Obama’s Israeli-Turkish Detente Goes Bust

P. David Hornik is a freelance writer and translator living in Beersheva and author of the book Choosing Life in Israel. 


2013-03-25T143853Z_663707091_GM1E93P1QIA01_RTRMADP_3_TURKEY-ISRAEL-ERDOGANLast March 22, at the tail-end of President Obama’s visit to Israel, Israeli prime minister Benjamin Netanyahu “apologized” over the phone to Turkish prime minister Recep Tayyip Erdogan for the 2010 Mavi Marmara incident—in which Israeli commandos, in fighting for their lives against a club- and knife-wielding mob of Turkish Islamists, killed nine of the attackers.

The apology drew sharp criticism, mainly from Israeli and U.S. conservatives. Some blamed Netanyahu for allegedly cravenly giving in to Obama; some blamed Obama for allegedly pressuring Netanyahu into the move.

I didn’t join the critics at the time. First of all, there was Netanyahu’s wording. He told Erdogan he “apologized for operational errors that may have led to a loss of life.” In fact, it’s agreed in Israel that the commandos’ landing on the ship was poorly planned, and if done differently could have averted a violent eruption.

That doesn’t mean Israel actually had anything at all to apologize for. It didn’t; the Turkish side had instigated the aggression. But Netanyahu did not say he “apologized” for the fact that his soldiers had defended themselves, which indeed would have been deplorable. It was a nuance worth noting.

More importantly, though, I thought the “apology” might be justifiable as a realpolitik move if it led to restored Israeli-Turkish strategic cooperation. The critics pooh-poohed that possibility as well, stressing Erdogan’s nature as an anti-Israeli, anti-Semitic Islamist.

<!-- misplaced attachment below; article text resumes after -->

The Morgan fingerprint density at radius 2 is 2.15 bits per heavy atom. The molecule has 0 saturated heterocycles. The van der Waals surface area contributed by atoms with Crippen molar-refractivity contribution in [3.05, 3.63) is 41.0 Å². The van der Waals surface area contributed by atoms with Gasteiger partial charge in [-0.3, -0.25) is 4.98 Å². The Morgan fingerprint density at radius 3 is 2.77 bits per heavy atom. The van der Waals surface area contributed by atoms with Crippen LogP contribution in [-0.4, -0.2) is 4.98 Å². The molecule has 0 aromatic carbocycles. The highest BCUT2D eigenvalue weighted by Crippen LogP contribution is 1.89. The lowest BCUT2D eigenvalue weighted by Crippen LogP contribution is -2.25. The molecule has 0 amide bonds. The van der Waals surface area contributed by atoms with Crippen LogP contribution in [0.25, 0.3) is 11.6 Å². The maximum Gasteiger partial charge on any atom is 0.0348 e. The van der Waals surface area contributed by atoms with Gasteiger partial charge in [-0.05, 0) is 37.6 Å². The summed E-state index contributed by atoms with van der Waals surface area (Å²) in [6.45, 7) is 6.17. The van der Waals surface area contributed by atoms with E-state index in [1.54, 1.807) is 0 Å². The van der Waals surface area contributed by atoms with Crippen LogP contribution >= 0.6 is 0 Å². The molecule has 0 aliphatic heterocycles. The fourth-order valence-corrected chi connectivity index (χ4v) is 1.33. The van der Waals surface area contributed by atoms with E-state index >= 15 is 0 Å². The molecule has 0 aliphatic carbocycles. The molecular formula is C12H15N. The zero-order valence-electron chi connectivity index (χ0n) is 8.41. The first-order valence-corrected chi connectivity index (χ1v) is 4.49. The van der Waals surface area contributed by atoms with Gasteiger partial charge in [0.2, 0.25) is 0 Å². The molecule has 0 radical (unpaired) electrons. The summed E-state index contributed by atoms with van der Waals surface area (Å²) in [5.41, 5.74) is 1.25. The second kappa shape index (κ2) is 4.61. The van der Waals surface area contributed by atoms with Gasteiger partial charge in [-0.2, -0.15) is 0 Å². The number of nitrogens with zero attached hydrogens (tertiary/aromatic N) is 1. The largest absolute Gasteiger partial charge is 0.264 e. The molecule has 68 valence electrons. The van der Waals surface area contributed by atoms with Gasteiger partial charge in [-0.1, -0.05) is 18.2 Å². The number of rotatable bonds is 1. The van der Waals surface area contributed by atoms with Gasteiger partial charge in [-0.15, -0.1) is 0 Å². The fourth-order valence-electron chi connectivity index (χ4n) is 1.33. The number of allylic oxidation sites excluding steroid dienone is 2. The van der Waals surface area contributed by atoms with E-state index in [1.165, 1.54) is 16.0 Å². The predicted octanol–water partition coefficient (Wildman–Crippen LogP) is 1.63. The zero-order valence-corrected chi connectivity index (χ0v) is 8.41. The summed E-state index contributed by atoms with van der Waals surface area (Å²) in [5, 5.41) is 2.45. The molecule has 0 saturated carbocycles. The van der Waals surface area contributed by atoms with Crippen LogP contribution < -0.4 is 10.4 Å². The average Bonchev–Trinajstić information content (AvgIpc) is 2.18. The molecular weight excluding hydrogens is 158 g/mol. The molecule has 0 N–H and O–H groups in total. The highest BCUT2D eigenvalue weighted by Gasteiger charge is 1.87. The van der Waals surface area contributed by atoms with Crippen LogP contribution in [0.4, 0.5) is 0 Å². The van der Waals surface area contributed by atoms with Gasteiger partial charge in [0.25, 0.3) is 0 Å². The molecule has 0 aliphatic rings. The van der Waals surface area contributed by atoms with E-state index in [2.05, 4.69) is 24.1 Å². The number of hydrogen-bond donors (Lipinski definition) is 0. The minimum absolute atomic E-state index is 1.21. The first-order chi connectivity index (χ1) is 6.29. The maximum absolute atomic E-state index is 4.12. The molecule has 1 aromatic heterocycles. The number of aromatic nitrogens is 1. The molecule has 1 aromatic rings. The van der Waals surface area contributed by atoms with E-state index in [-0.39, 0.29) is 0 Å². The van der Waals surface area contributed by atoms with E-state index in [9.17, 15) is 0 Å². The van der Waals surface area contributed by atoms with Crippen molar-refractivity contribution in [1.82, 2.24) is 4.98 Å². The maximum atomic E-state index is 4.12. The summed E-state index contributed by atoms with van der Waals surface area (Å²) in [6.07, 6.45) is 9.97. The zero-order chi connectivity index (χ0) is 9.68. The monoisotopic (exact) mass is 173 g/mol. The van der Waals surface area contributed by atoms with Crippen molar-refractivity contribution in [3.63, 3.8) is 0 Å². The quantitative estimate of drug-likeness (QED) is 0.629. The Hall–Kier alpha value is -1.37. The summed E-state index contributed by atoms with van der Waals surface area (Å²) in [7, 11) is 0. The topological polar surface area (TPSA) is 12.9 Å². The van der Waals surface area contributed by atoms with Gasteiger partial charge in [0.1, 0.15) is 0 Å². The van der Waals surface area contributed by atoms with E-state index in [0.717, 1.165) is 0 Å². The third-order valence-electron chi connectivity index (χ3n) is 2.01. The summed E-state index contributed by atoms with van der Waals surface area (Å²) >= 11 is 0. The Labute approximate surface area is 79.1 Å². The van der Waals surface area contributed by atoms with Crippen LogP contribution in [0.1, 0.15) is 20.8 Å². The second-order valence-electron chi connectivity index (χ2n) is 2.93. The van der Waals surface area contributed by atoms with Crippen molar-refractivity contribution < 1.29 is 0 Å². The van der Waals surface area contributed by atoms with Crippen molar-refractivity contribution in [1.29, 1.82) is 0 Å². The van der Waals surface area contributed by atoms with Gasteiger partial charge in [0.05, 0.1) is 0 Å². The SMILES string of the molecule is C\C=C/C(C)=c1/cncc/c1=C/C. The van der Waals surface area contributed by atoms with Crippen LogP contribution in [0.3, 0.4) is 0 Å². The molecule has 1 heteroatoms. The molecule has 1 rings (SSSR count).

They had good foundations for saying that; but the history was a bit more complicated. Although Erdogan and his Islamist AKP had first taken office in 2003, the strategic relations had continued after that point. In 2005 Erdogan visited Israel with a large group of businessmen, held talks with Prime Minister Ariel Sharon, laid a wreath at the Yad Vashem Holocaust memorial in Jerusalem, and said Iran’s nuclear program was a threat not just to Israel but to the whole world.

True, relations started to sour before the Mavi Marmara when Erdogan—not a huge fan of Israeli self-defense against terrorists—objected to Israel’s 2008-2009 operation against Hamas in Gaza. Already in October 2009, Erdogan barred Israel from participating in an aerial exercise with Turkey, the U.S., and Italy.

By last spring, though, it seemed that common Israeli and Turkish concerns about the Syrian crisis and Iran—greased by some propitiatory words from Netanyahu—could lead to at least a low-key resumption of ties. In April it was reported that Israeli national security adviser Yaakov Amidror was in Ankara to get Turkey’s agreement, in exchange for Israeli favors, to Israeli use of a key Turkish airbase. An Israeli military source called Turkey, before the 2010 crisis, “our biggest aircraft carrier.”